Last updated: January 30th, 2019. Latest version here.

User settings and logging

Adding custom flags to user_settings.json

We can add custom config variables to the user_settings.json file for our mod in Lua scripts, regardless of whether we add an option in the UI to change them from within the game or not.

They will appear inside a key from the "mods" section of the user_settings file (the key will be the namespace of our mod).

We can add them programmatically if we need to save the value, but if it's for debugging purposes we can simply write the value manually in the user settings to enable/disable the flag.

  -- Saving the 'max_quantity' property in user settings with a value of 5
  radiant.util.set_config('max_quantity', 5)

To retrieve the value from our code, we'd do:

  local max_qty = radiant.util.get_config('max_quantity', 1)

The value will be read from the mod that the scripts belongs to. If the game can't find the config string, the default value will be returned (the second parameter that we pass, normally a number, string or boolean).

If we need to set or get a config value of a different mod from within our mod, we can use these instead:

  radiant.util.set_global_config('mods.other_mod.config_variable', 'custom_value')
  local auto_loot_enabled = radiant.util.get_global_config('mods.stonehearth.auto_loot', false)

For doing this from a Javascript file, take a look at stonehearth/ui/shell/settings/settings.js:

  _updateGameplayTabPage: function() {
     var self = this;
     radiant.call('radiant:get_config', 'mods.stonehearth')
        .done(function (response) {
           var stonehearthOptions = response['mods.stonehearth'] || {};
           if (stonehearthOptions) {
              self.set('showHearthlingPaths', stonehearthOptions.show_hearthling_paths);
              // More code...
           }
        })
  }

How to log from your code

There are several ways to print text in the stonehearth.log file from our mod's Lua files.

First, at the top of your Lua file, create a logger and give it a unique tag:

  local log = radiant.log.create_logger('tag_name')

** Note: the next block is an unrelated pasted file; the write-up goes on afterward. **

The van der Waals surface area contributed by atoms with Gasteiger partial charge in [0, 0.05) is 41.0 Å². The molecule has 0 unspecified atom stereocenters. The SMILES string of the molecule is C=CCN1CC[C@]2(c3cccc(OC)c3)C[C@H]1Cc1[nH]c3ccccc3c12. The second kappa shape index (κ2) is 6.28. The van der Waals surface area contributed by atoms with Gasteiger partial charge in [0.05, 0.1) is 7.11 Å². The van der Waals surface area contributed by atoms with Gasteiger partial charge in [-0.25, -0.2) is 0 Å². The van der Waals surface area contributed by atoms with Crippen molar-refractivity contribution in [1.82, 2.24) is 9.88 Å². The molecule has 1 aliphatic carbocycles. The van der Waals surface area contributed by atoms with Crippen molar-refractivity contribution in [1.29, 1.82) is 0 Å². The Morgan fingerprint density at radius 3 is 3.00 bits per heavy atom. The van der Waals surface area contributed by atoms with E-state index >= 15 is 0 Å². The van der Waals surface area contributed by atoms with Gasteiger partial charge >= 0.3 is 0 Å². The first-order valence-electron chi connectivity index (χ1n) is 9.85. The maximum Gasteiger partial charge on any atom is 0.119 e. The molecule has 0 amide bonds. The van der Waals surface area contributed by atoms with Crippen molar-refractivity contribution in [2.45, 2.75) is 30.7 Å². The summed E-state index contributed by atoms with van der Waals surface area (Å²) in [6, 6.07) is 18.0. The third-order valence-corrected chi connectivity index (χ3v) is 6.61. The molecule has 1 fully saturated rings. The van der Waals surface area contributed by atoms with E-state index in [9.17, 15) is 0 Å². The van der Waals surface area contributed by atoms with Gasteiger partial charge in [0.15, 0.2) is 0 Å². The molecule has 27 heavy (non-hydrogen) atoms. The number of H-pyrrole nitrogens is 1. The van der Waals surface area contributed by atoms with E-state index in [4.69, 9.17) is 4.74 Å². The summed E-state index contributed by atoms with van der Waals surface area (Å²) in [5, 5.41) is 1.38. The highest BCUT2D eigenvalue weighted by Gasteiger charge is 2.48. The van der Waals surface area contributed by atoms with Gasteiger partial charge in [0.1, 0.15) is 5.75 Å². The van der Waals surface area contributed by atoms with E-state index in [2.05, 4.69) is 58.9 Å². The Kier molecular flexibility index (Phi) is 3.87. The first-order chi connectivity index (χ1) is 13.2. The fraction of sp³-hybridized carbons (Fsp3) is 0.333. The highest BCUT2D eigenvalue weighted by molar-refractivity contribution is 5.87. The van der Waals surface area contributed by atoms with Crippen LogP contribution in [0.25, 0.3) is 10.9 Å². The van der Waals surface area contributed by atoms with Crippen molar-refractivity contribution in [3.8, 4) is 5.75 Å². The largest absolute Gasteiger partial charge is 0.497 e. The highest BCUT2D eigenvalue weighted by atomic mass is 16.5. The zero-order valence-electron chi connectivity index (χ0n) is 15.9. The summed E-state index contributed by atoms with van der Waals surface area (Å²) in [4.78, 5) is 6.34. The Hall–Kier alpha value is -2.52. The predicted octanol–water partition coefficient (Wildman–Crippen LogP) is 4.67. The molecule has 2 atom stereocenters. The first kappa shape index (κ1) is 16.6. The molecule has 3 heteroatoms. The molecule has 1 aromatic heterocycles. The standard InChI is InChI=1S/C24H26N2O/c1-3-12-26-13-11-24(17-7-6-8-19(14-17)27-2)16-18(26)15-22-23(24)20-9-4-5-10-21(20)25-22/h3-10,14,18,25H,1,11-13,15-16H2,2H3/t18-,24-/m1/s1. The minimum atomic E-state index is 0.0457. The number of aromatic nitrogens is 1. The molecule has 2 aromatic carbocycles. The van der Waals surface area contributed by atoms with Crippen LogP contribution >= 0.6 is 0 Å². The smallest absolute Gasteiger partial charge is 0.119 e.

To write to the log inside your Lua functions, invoke methods on the logger:

  log:info('hello world')

We have multiple levels of logging. Here they are:

  ALWAYS = 0,
  ERROR = 1,
  WARNING = 3,
  INFO = 5,
  DEBUG = 7,
  DETAIL = 8,
  SPAM = 9

All of these have a corresponding method on the logger:

  log:detail('really fine grained logging information')
  log:error('OMG CRAZY IMPORTANT ERROR!')

You probably figured most of that out on your own. Here's the secret sauce.

To actually show stuff in your log, add a logging block to your user_settings.json (at the same level than your user_id):

  "logging" : {
     "show_console" : true,
     "mods" : {
        "your_mod_namespace" : {
           "log_level" : 1,
           "tag_name" : 5
        }
     }
  },

The show_console flag will pop up a window showing the stonehearth.log at run time when your start the game.

Then we have a "mods" section, listing the different mods by namespace. Inside it we have the different log tags, and optionally a log_level flag, which is the default logging level to apply across the whole mod. For each tag we can define the log level that we want to use.

The idea is if your mod has several different logical features, you initialize a separate logger for each of them, with different tags. Then when you're debugging feature A vs. feature B, you can adjust the logging level in your user settings so your log isn't spammed with information that you don't care about.

Examples:

This will log ONLY log:error('...') entries from loggers created with the tag "feature_a":

  "mods" : {
     "your_mod_namespace" : {
        "feature_a" : 1
     }
  }

This will log all log entries from loggers created with the "feature_b" tag:

  "mods" : {
     "your_mod_namespace" : {
        "feature_b" : 9
     }
  }

And of course this works:

  "mods" : {
     "your_mod_namespace" : {
        "feature_a" : 1
        "feature_b" : 9
     }
  }

icon For quickly printing text to the stonehearth.log that you know you will remove before shipping your mod, you can also use the print() function:

  print('debugging stuff')
  printf('debugging variables %d and %s', num_times, my_string)

These debug texts from the print() function will be shown preceded by a 'DEBUG' tag in the stonehearth.log, so you should be able to locate them quickly.